W3C home > Mailing lists > Public > www-html@w3.org > May 2005

Re: separator/seperator Re: About XHTML 2.0

From: Karl Dubost <karl@w3.org>
Date: Mon, 23 May 2005 15:40:04 -0400
Message-Id: <0CDE8DFA-E821-470C-ADCC-0BD0FB9C6E25@w3.org>
To: www-html@w3.org


Le 05-05-23 à 10:53, Karl Dubost a écrit :
> Le 05-05-22 à 17:03, Orion Adrian a écrit :
>>  Light weight seperators do exist and I for one like the fact that  
>> they get
>> their own construct.
>
> Please, could you give references ?
> Manuals of typography, maybe?

I'm still looking for Semantics reason, which were already existing  
in the past. I have discovered that Unicode had a lot of separators :)

FS 001C File separator
GS 001D Group separator
RS 001E Record separator
US 001F Unit separator
LS 2028 Line separator
PS 2029 Paragraph separator

There are things defined in a coordinated note between I18N and Unicode

"Unicode in XML and other Markup languages"
http://www.w3.org/TR/unicode-xml/#Line


[[[3.2 Line and Paragraph Separator, U+2028..U+2029
Short description: The line and paragraph separator provide  
unambiguous means to denote hard line breaks and paragraph delimiters  
in plain text.

Reason for inclusion: These characters were introduced into the  
Unicode Standard to overcome the ambiguous and widely divergent use  
of control codes for this purpose. See Unicode Technical Report #13,  
Unicode Newline Guidelines [UAX13].

Problems when used in markup: Including these characters in markup  
text does not work where it would duplicate the existing markup  
commands for delimiting paragraphs and lines.

Problems with other uses: The separator characters can also  
problematic when used in plain text, because legacy data is usually  
converted code point for code point into Unicode and all receivers of  
Unicode plain text have to effectively be able to interpret the  
existing use of control codes for this purpose. As a result, fewer  
Unicode implementations support these characters, than would be the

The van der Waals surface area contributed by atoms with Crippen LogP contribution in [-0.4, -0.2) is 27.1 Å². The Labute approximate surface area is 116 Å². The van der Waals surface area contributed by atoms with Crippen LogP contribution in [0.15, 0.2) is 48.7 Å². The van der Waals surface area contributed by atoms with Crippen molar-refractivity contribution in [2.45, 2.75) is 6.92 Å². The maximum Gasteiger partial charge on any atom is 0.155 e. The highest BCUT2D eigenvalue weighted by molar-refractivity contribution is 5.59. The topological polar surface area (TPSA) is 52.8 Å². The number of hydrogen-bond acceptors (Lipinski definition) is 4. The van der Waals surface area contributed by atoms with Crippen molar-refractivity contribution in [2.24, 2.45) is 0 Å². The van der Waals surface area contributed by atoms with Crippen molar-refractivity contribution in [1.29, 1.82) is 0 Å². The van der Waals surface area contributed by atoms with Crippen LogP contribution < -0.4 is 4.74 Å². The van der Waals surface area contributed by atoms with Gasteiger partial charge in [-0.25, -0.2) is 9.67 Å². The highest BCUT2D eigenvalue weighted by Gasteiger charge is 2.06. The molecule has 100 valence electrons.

case otherwise.

Replacement markup: In HTML, use <xhtml:br /> instead of U+2028 and  
surround paragraphs by <xhtml:p> and </xhtml:p> instead of separating  
them with U+2029.

What to do if detected: In a browser context, treat as whitespace.  
When received in an editing context, replace the character by the  
corresponding markup.

]]] - http://www.w3.org/TR/unicode-xml/#Line

Not the same semantic of the old "hr" and the new "separator". At  
least, we could argue that if it's not style nor semantics, it's  
already in Unicode.

Or maybe it's something which is very GUI related, as semantics of  
computers, like a menu, like some people tend to say. I have indeed  
seen visual separators in menu in application, for example the drop  
down menus of my Mail application. Does that mean is it a semantic  
organization of text in a general context? or is it something which  
is completely related to computers UI.

Because if we assert that such things should be inside XHTML 2.0, I  
could argue that I want something to represent strophe, verse,  
etc. :) Not there are not only lines ;) they have a precise meaning  
in poetry.

I'm still searching a semantic definition of separator and I have no  
luck for now. Can someone provide a definition from a real source and  
not only a use case. Please. :)



-- 
Karl Dubost - http://www.w3.org/People/karl/
W3C Conformance Manager
*** Be Strict To Be Cool ***
Received on Monday, 23 May 2005 19:40:07 UTC

This archive was generated by hypermail 2.3.1 : Wednesday, 5 February 2014 07:19:04 UTC